Home / Champions League / Studs Up, Sportsmanship Down: A Week of Terrible Tackles


One subject that has dominated football news, the blogosphere, and the weekly rags has been the shower of horrendous tackles falling on some the world’s best players. Some of these challenges were fair ones gone wrong, like Broadfoot’s one on Valencia. There was no malice in it, just bad luck, and we here at soccerprose hope he makes a quick recovery. However, the tackle by Tomas Ujfalusi on Messi was an absolute howler. He came in late, almost off the ball it was so late, and targeted his ankle. He’s issued an apology today, with about as much sincerity as the one Wayne Rooney gave to his wife. Some commentators have blamed the boots for the injuries, or the guards, or the pitch, but the fact of the matter is that whether you were wearing a Puma Powercat or a Nike Mercurial Vapor of referee’s need to be retrained to deal with this unseemly part of the modern game.

Players like Messi are simply on another level when compared to their opponents, and when faced with the prospect of having to mark him, many defenders, either under orders or not, can only foul him to keep under control. There are only two ways these things end, in the shrill sound of the refs whistle every time a striker is touched or sprained ankles and broken legs. The argument has been made on both sides of this issue for year. Either we have to protect he run of play, or the strikers, there’s no middle ground. This is bunk, if we really want to protect players and the run of play, we need to train the refs to be able to recognize these awful tackles, and punish them immediately with a red card, and a further sanction to be decided by a board composed of retired players, not FIFA bureaucrats, after the match. Imagine the shame of Ujfalusi being formally and publicly derided by Pele and Bobby Robson for his challenge.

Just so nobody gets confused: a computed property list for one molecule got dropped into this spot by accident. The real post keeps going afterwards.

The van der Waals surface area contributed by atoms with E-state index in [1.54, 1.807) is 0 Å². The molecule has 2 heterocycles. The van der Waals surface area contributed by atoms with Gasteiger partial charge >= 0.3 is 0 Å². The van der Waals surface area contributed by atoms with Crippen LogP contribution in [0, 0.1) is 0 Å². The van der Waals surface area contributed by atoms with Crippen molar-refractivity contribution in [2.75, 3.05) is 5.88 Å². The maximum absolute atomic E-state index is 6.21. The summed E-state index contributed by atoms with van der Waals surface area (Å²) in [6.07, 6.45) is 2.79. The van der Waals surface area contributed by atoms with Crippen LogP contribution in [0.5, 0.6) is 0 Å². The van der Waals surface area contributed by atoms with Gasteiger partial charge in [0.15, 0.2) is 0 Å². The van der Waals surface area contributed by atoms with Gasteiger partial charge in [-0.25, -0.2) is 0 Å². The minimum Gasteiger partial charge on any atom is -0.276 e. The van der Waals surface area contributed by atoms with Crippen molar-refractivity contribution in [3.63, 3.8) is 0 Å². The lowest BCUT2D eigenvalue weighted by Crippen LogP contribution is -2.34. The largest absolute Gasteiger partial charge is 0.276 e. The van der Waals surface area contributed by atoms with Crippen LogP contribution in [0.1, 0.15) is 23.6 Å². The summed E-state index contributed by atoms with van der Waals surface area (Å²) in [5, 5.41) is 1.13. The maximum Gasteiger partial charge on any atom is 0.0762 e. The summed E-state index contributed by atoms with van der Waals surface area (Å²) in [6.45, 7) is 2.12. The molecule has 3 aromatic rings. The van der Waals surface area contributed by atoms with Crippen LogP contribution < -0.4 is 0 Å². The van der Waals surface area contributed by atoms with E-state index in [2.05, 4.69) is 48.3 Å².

This is the only way to stop the Emmy wining antics of Christiano Ronaldo and his crocodile tears, and save the ankles of a truly great player like Messi. Accidents will always happen in sport, there was no malice in Broadfoot’s challenge, or the one that cracked Petr Cech’s, but steps have to be taken to criticize and punish those who would inflict harm on the other side for the sake of a few point on the table. Until players have to face there peers on this, the cries of agony will fall on deaf ears.

Written by: Matthew Wall, editor, soccerprose.com

Matt got his Messi jersey and shoes at soccerpro.com


About the author: Matthew Wall


I've played soccer since I could walk thanks to my father and love keeping up on all the latest gear and gab. I'm in my twenties, and I'm lucky enough to have found work in search marketing for a leading soccer retailer after completing my M.A. at Georgetown in 2008. My team is Liverpool, and national side is Ireland, but I've also got a passion for GAA and a number of sports. Feel free to give me a shout on Google+


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